Well, it could be argued that I should hang up my hat as James Beard Foundation Chef and Restaurant Award predictor. Of the 19 categories that I predicted two months ago, I got four of them right: I prected that Per Se would win for outstanding service, that Eleven Madison Park would win for outstanding restaurant, that Michael Solomonov would win for best chef in the Mid-Atlantic and that Tony Maws would win for best chef in the northeast.
I got everything else wrong. Here are the winners.
But that’s all right. The awards were interesting. Portland, Ore., picked up two awards — for Gabriel Rucker of Le Pigeon, who won Rising Star Chef of the Year, which goes to a promising chef aged 30 years or younger; and for Andy Ricker of Pok Pok, who won for best chef in the Northwest.
For best chef in New York, Gabrielle Hamilton beat out Michael Anthony, April Bloomfield, Wylie Dufresne and Michael White.
Cynics would say that she won because she wrote a book, an argument that would have added weight because the winner for best chef in the Southeast, Andrea Reusing of Lantern in Chapel Hill, N.C., also recently had a book published.
We also saw what I think was the first tie in a chef and restaurant award, between Saipin Chutima of Lotus of Siam in Las Vegas and Tyson Cole of Uchi in Austin, Texas.
I was told that Cole was less than gracious about being part of a tie, but I wouldn't know, because I decided to spend the awards in the press room.
I had a ticket to be part of the audience, and I was told I’d have to choose where to go. I could either sit in the audience for more than three hours while awards were handed out and speeches were made, or I could be in the press room, eating meatballs and cheese and drinking cocktails and Champagne and coffee and talking with my fellow food writers while the awards played on monitors in the rooms.
It didn’t used to be like that. These were my 13th Beard Awards, and I remember when you used to be able to move back and forth between theater and press room whenever you liked, watching the ceremony, running back to the press room to interview chefs, running back to the ceremony.
Ultimately I settled for watching the proceedings from the press room, but over the years that room has taken on a life of its own.
It used to be that only about a couple dozen members of the press cared about the Beard Awards — maybe fewer. The press room was a tranquil place. The video feed broke sometimes, or they'd forget to show us the videos of the humanitarian award winner or the who's who inductees, but it wasn't that big a deal.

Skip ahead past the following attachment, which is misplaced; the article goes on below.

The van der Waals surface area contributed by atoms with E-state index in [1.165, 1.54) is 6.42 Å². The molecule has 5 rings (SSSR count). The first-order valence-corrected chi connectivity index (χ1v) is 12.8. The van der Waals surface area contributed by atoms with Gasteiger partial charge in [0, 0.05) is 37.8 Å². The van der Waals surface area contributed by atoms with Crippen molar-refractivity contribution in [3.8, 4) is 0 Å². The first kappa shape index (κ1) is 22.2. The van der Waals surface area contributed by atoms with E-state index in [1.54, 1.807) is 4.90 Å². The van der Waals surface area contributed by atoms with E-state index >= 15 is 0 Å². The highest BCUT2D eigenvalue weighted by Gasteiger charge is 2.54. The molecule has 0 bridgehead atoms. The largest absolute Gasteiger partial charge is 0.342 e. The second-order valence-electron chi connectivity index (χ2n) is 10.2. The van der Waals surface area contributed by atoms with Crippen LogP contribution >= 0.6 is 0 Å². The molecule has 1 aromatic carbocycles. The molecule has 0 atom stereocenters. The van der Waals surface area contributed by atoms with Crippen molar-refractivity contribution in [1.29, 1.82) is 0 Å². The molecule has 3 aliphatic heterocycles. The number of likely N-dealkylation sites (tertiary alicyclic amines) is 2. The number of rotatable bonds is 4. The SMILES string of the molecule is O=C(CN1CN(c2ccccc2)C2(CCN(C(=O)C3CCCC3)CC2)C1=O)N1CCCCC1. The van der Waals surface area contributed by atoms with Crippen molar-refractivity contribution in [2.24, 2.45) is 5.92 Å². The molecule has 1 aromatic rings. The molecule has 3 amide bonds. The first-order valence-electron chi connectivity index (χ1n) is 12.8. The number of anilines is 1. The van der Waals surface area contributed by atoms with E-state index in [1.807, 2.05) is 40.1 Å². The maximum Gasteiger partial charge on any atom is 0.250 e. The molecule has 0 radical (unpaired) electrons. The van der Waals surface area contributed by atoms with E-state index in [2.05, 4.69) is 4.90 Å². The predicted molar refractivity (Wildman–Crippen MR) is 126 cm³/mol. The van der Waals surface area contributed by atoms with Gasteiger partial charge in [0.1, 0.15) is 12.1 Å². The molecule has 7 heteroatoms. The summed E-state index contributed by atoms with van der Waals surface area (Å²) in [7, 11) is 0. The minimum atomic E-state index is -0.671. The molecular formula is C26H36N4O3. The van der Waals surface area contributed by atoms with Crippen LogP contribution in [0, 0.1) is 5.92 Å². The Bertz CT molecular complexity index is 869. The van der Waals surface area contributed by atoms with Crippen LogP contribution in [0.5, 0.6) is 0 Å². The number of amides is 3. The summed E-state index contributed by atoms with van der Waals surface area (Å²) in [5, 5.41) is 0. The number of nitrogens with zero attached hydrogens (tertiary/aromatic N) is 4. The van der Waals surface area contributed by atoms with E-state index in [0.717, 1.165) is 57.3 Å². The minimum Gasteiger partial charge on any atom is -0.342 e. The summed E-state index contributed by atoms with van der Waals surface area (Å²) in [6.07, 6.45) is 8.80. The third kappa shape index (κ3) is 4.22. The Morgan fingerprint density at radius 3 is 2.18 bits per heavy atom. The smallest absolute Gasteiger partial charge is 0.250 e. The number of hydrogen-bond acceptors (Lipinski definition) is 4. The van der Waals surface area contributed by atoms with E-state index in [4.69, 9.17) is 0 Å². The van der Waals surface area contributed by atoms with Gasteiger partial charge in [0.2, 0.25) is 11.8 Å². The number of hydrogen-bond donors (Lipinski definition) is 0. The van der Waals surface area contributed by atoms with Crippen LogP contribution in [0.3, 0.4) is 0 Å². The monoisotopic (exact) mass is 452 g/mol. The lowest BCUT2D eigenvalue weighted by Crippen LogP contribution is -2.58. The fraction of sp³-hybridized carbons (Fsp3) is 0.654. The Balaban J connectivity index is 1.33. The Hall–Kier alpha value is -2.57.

Now the press room has maybe a hundred people at its most crowded moments, some socializing, some live-tweeting, many asking me who just won as I scampered back to the press room's entryway, where the loudspeakers were located so I could actually hear the results of the awards over the din of the crowd.
It’s a fun party, but the Beard Awards could be on another planet. And now that the Beard Foundation is live-tweeting the results, we don't really need to be there at all.
Still, should I be hanging out with the collegial group of people in the press room, ranging from reporters from Reuters and the Wall Street Journal to representatives from web sites like Eatocracy and Eater and blogs I’ve never heard of, or should I be sitting in the audience and reporting on the Zeitgeist of the ceremony, getting a grasp on what the leaders of the Fine Dining world are thinking about and understanding with my own eyes and ears how Tyson Cole behaved?
A bunch of people don't go to the awards at all, but show up at the afterparties, of which there are many.
After the awards and the reception that followed it, I started across the street from Lincoln Center, where Daniel Boulud's Bar Boulud has new neighbors, Boulud Sud and Epicerie Boulud, which hosted a raucous celebration for which Boulud opened a Balthazar — that's 12 liters — of 1998 Bordeaux.
There I ran into my friend Jennifer Watson, a devoted customer of Daniel’s, but also a devoted customer of The Modern, whose wine director Belinda Chang won the award for Outstanding Wine Service. So we went there next and drank Champagne while I spoke with the writers, chefs and publicists in town for the festivities.
We then took a quick swing by Eleven Madison Park and then on to ABC Kitchen before stopping in The Spotted Pig for a Pimm's Cup and commiserated with the family of Dahlia Narvaez, pastry chef of Osteria Mozza in Los Angeles, who didn’t win the award for best pastry chef. Instead, that award went to Angela Pinkerton of Eleven Madison Park, which also won the award for Outstanding Restaurant.
I think conversation got philosophical, and Jennifer wanted a hamburger, but The Spotted Pig's kitchen had closed, and so we ended the evening, as food-oriented evenings often end, at Blue Ribbon, where I spoke with Christopher Hastings, chef of Hot and Hot Fish Club in Birmingham, Ala., who had lost the award for best chef in the South to Stephen Stryjiewski of Cochon in New Orleans, about the merits of setting up a foundation for the Bocuse d’Or.
Chris Hastings was with Gavin Kaysen, you see, who quite apart from being chef of Cafe Boulud represented the U.S. in the Bocuse d'Or some years back.
But soon Jennifer and I got a table and so instead of continuing the conversation, we had fried chicken.
Then we shared a taxi, which dropped me off in the office before taking her home, and then I wrote this blog entry.
And now I'm going home, too.